Millions at Stake as EA Sues Bank Robber’s Relative Over Godfather Game Machine Guns…

Notorious bank robber John Dillinger was gunned down by FBI agents in 1934, but his fame lives on. And that is causing some problems for game publisher Electronic Arts.

EA has filed suit in federal court in San Francisco, requesting that a U.S. District Court judge grant them the okay to use the name "Dillinger" in association with a pair of virtual machine guns depicted in its Godfather games. The "Dillinger Tommy Gun" appears in the original Godfather game, while the "Modern Dillinger" is featured in The Godfather II.

The publisher has taken the unusual step because the owner of Indiana-based Dillinger LLC, reportedly the grandson of the famous gangster’s half-sister, lays claim to all things Dillinger, including his name and likeness.

The lawsuit, filed by attorneys for the publisher last week, claims that Dillinger LLC tried to commit a bit of strongarm robbery on EA recently:

On July 22, 2009 Dillinger LLC, through its litigation counsel, contacted EA to accuse it of violating Dillinger’s right of publicity and infringing upon its trademarks. Dillinger threatened EA with litigation unless it agreed to pay Dillinger millions of dollars for the game elements…


Following Dillinger’s recent conduct, EA is faced with the choice of either abandoning its rights to develop, publish and sell the works at issue or risk liability for damages.

The EA case is not the first time Dillinger LLC has gotten legalistic over the use of the Dillinger monicker. The Arizona Star reports that in 2007 Dillinger LLC claimed its permission was needed for local hotel to run a "Dillinger Days" event. As the newspaper explains, an Indiana law has apparently emboldened Dillinger LLC:

The hotel is being sued under an Indiana law that protects a person’s personality for 100 years after his or her death. It works like a trademark, because a person who wants to profit from the use of the personality must obtain written permission. Arizona has no such law, and it’s not clear whether the Indiana law applies here.

DOCUMENT DUMP: Grab a copy of EA’s lawsuit here

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  1. 0
    JDKJ says:

    Dillinger’s Famous Sausage is reported to be in the possession of the Smithsonian, who store it a jar of formaldehyde. Not the trademark. The actual sausage.

  2. 0
    Kommisar says:

    It should probably be noted that Dillinger LLC has also applied for and/or owns trademarks for such names as "Bonnie and Clyde", "Baby Face Nelson", "Pretty Boy Floyd", "Ma Barker", and even "Lady in Red".  So they certainly seem to be in the "making a quick buck off generally public famous names" category from the looks of things.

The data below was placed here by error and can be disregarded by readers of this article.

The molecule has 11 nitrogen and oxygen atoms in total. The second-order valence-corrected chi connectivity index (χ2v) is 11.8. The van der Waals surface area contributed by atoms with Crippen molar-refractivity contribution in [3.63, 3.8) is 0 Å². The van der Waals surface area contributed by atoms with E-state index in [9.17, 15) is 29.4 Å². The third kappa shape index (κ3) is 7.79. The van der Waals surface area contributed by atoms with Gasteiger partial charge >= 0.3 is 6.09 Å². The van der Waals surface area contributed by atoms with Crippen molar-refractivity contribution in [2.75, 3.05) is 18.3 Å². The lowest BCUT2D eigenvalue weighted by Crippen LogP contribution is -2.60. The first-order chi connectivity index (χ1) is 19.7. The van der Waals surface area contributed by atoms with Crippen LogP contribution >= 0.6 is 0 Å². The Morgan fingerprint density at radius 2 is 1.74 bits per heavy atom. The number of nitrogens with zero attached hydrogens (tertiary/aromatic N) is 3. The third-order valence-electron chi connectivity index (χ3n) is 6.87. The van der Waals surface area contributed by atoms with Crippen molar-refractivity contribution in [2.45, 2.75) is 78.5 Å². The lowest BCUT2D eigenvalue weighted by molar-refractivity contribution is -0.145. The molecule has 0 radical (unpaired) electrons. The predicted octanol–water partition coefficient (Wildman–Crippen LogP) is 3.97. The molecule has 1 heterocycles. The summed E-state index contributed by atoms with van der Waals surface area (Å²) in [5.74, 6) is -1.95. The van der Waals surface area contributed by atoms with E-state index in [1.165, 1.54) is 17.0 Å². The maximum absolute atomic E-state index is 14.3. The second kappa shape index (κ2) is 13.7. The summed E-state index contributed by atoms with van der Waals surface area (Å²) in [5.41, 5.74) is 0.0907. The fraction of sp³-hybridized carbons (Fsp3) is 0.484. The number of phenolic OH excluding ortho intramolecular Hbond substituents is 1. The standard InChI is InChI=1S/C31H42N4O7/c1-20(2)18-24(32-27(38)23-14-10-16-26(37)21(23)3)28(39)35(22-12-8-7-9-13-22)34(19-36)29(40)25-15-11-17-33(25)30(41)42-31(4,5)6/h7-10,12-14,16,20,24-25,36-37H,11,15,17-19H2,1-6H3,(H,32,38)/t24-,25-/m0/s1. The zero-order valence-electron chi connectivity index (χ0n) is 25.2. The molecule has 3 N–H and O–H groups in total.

Also of note: There’s a trademark for "Dillinger’s Famous Sausage", applied for in 2008, the image of which depicts a guy with a Tommy gun smiling… and that hasn’t apparently had any action taken against it yet by Dillinger LLC…


    But in case anyone is wondering… yes, if you do not defend your trademark against any and all public uses of said trademark with any "reasonable notoriety", is grounds for dismissal of future infringement claims due to abandonment.  For instance, not sueing EA for the 2006 release of "The Godfather Video Game", but waiting until 2009 to sue for infringement in "The Godfather 2 Video Game" could actually be grounds for dismissal based on abandonment, depending on the timing of the lawsuit and the release of the first game…

  3. 0
    JDKJ says:

    If the claim of abandonment is being raised as a defense to infringement (which is the most likely scenario under which it would be raised) and the putative infringer establishes that they in fact were using the trademark but then does nothing to establish that the original holder knew or should have known of the infringement, aren’t they proving the opposing party’s claim of infringement while not really raising a valid defense to that claim? If the original holder is reasonably unaware of the infringement, how can they take action against it? If they’ve no basis in knowledge which would prompt them to protect their mark against infringement, then how can it be reasonably said that they’ve abandoned their mark?

  4. 0
    Neeneko says:

    It is also possible that it is like ‘prior art’… i.e. the company claiming that the trademark has been abandonded simply has to show the trademark being used by someone else and does not need to show that the original holder knew at all.

  5. 0
    DarkSaber says:

    I wouldn’t be at all surprised if the burden shifts depending on who has the most money.


    I LIKE the fence. I get 2 groups to laugh at then.

  6. 0
    JDKJ says:

    Isn’t the burden of proof on the party seeking to claim the trademark that the other party knew of the infringment or could have known of it with due diligence but took no action?

  7. 0
    JDKJ says:

    As if the holder of the "Louis Vuitton" trademark does nothing more than walk up and down Canal Street, looking for every nickel and dime storefront selling knock-off handbags, so they can take legal action against them for fear of losing the "Louis Vuitton" trademark. In fact, I’m told that they recently left the fashion industry altogether in order to dedicate 100% of their time and resources to prosecuting these countless trademark infringers.

  8. 0
    Neeneko says:

    Like many laws, it is peppered with soft concept like ‘reasonable’ and ‘due dilligance’ and garbage like that.  It usually comes down to convincing someone in authority (judge, arbiter, etc) that you reasonably knew or reasonably did not know based off the perceived popularity of the usage.  It is really annoying and ads signficant costs to doing buisness.

    Usually you admit evidence via the usage appearing in recognized trade journals or other sources like that.

    Patent law is even worse.  So much worse….

  9. 0
    DarkSaber says:


    This right here.